The Body is More Than This (26 Jan – 12 Feb), curated by Kin Francis, presents visual narratives from six artists who identify as gender diverse and nonbinary. Works in this exhibition permeate across many ideas, from reckoning with histories of migration, experimenting with gender expression outside of Western restraints, and defining relationships with lands and family across distances. Caleb Thaiday is Meriam from the Eastern Torres Strait Islands of Mer and Erub and grew up on Yidinji country in Cairns.
After completing a Bachelor of Music Technology at Griffith University in Brisbane, they went freelance in FNQ as an audio engineer, sound designer, videographer and composer. Now living on Kulin land since mid-2018, Caleb is a drag performer under the stage name Cerulean. Cerulean is the current reigning Miss First Nation 2021. She is an expressive blue gem who descended from the Pisces constellation to bless mere mortals with a raining cloud of excitement, energy and fun! Her body morphs into an ensemble of contrasting forms, exploring performance through concepts.
Surrounded by the pillars and architecture of the Immigration Museum’s ground floor – Caleb Thaiday, Elijah Money, Luce Nguyễn-Hunt, Ari Tampubolon, Indra Liusuari and Kin Francis propose a new way of experiencing our bodies; seeing past borders: beyond preconceived cisgender identity and colonial understandings.
Elijah Money is a queer Wiradjuri brotherboy who was raised on Kulin Nations where he continues to reside. His practice includes visual art, written work, installations, performance art and more. These are done with strong recurring themes of colonialism, assimilation, skin colour, gender, mental illness, sexuality, climate change, stolen generations, identity as well as critiquing the Eurocentric western idealised structure that each person in so called “Australia” is forced to maintain. Notable highlights include: co-curating “Sight for Sore Eyes” 2020 (Midsumma X Black Dot); video artwork for “ALIWA!” 2021 at Counihan Gallery; participant for Writing Residency and hosted “Deadly Poets Yarn” 2020 (MPavilion).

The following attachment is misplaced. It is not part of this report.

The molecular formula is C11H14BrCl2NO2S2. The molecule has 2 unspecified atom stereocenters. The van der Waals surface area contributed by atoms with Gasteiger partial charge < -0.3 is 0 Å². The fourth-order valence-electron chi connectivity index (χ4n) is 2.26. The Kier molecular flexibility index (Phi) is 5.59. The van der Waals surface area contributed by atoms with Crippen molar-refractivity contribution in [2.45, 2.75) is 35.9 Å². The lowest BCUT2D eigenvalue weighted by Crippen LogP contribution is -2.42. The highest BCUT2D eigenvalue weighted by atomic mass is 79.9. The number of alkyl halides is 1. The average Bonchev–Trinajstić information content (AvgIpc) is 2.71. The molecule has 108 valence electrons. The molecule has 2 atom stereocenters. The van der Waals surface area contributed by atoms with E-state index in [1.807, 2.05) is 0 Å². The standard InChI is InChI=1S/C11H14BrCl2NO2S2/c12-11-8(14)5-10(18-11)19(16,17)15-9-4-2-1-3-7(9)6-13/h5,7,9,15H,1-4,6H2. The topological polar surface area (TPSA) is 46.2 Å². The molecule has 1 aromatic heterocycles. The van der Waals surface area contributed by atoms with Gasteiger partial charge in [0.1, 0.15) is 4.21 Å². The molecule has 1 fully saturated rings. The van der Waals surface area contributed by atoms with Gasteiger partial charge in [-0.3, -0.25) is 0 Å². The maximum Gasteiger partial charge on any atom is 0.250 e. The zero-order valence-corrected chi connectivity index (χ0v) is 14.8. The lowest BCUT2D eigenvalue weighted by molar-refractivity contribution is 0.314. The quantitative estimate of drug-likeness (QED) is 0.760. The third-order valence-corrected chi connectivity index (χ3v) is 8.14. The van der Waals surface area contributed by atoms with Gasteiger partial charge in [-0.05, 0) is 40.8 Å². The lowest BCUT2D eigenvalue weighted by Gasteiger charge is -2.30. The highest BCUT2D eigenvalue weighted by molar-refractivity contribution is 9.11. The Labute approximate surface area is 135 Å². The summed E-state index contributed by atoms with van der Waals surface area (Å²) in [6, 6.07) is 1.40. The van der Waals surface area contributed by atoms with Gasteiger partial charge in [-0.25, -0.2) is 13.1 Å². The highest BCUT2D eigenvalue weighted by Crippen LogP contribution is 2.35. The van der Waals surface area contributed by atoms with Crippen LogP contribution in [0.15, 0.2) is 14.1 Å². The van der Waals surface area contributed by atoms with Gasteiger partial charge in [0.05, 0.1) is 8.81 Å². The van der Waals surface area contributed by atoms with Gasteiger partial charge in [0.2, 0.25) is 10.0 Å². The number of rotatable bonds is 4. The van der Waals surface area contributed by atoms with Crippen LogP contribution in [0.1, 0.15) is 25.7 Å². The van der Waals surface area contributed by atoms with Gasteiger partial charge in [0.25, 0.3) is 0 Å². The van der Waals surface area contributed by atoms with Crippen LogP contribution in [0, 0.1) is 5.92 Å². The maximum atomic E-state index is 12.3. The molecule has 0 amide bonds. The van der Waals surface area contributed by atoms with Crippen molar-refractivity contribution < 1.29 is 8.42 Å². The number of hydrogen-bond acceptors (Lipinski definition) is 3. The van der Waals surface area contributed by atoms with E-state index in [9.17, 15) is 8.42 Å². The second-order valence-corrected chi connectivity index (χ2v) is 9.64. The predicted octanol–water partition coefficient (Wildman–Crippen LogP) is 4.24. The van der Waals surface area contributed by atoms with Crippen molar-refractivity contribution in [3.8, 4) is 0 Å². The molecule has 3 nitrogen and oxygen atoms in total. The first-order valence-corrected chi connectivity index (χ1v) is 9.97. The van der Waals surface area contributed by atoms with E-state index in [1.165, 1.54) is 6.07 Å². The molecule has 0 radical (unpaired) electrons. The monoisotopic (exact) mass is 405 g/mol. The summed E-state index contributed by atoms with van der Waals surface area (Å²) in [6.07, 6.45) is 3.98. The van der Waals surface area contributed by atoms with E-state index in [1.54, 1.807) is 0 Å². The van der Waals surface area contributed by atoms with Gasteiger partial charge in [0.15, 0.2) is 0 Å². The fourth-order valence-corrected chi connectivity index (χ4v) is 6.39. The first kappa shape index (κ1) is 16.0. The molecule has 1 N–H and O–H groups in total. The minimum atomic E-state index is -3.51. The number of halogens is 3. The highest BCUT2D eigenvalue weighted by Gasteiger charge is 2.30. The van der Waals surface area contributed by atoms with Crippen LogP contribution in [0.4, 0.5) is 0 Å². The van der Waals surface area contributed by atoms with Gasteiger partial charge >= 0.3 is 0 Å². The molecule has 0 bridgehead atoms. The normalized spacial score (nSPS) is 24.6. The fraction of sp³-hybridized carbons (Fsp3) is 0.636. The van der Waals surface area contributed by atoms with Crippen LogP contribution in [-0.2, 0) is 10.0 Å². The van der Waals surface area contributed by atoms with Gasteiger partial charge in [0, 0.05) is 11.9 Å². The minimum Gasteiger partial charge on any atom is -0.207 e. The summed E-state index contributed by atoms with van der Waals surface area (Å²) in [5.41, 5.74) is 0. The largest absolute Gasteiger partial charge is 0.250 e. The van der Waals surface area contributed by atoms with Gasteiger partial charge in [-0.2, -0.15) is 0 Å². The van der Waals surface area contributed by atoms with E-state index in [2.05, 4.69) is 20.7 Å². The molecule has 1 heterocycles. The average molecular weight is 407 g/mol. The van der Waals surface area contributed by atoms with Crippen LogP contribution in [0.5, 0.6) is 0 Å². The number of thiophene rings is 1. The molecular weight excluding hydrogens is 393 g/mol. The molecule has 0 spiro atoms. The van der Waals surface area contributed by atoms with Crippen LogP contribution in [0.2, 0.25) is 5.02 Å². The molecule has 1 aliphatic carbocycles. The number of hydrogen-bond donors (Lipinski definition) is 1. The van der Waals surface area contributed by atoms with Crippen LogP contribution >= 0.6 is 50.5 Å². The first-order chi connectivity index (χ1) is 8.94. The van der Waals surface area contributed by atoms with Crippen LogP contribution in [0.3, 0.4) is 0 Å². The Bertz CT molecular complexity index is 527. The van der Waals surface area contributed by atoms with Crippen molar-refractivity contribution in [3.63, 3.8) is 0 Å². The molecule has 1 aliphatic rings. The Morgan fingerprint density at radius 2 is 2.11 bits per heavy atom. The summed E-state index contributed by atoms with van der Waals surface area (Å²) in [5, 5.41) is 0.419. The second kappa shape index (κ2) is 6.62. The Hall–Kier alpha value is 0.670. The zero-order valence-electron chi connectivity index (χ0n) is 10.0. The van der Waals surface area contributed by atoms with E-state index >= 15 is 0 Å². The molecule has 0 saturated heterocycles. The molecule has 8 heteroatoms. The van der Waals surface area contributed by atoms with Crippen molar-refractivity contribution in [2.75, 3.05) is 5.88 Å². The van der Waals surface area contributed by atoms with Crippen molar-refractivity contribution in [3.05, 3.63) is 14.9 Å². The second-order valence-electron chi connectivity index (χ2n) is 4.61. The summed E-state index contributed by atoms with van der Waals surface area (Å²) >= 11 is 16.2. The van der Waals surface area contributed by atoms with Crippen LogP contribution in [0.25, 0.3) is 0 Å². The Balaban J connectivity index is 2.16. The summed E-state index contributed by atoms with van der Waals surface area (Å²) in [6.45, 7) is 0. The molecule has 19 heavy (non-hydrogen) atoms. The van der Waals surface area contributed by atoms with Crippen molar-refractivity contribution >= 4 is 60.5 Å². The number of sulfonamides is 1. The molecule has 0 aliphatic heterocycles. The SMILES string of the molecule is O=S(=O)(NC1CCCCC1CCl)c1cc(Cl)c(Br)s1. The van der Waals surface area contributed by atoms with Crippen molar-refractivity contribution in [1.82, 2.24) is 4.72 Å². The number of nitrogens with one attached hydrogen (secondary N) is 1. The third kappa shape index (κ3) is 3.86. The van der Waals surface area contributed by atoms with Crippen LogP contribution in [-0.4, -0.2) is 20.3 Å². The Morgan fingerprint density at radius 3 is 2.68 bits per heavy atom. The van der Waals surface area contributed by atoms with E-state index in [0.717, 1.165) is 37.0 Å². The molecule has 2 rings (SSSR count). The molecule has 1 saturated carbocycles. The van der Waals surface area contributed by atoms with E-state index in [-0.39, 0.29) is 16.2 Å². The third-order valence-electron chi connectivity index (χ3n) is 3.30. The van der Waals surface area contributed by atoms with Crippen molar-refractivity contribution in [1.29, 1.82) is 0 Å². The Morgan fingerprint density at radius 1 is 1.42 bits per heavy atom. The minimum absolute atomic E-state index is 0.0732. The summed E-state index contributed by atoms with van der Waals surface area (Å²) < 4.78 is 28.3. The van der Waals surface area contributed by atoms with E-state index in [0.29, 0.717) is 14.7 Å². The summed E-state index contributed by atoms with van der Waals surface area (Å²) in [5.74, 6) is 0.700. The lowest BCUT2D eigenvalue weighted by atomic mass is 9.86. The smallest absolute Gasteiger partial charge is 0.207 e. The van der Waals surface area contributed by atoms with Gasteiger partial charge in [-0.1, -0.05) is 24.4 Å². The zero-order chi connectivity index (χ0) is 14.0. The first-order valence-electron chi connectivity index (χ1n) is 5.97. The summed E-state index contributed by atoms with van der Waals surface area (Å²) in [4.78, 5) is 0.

Kin Francis is an independent artist exploring queer futurity and disobedience through the various lenses of their work as a creative producer, writer, events organiser and DJ. Over the past decade as an arts worker they have been involved with 30 or so organisations such as Arts Centre Melbourne, Transgender Victoria, Next Wave and Multicultural Arts Victoria. Kin is currently developing music events for queer community members who are neurodiverse and/or Disabled. Midsumma Festival is proud to present its program for 2023, bringing a kaleidoscope of preeminent queer arts and cultural festivities from 21 January – 12 February. Celebrating the LGBTQIA+ communities since 1988, Midsumma Festival is an explosion of over 200 events showcasing queer culture, featuring local, interstate, and international artists in spectacular performances, talks and social events.
New for 2023 is A Safe(R) Space, comprising of 21 works, is an artistic exploration of intersectional identity between different facets of queer communities. The program will look at what defines a safe space for artists and communities, uncovering a range of work from artists across the LGBTQIA+ spectrum and how artists come together to collaborate and create within a resourced environment. “It’s been a joy and a journey for all of us to work with the artists, venues, and producers from the A Safe(R) Space program to explore the provocation of safer spaces and what this means to peoples form our LGBTQIA+ communities. We look forward to watching this wide range of events explore the concept of “safer spaces” and illuminate how it can be vastly different for individual members of our diverse communities.” – Brendan Cooney, Program Manager – Midsumma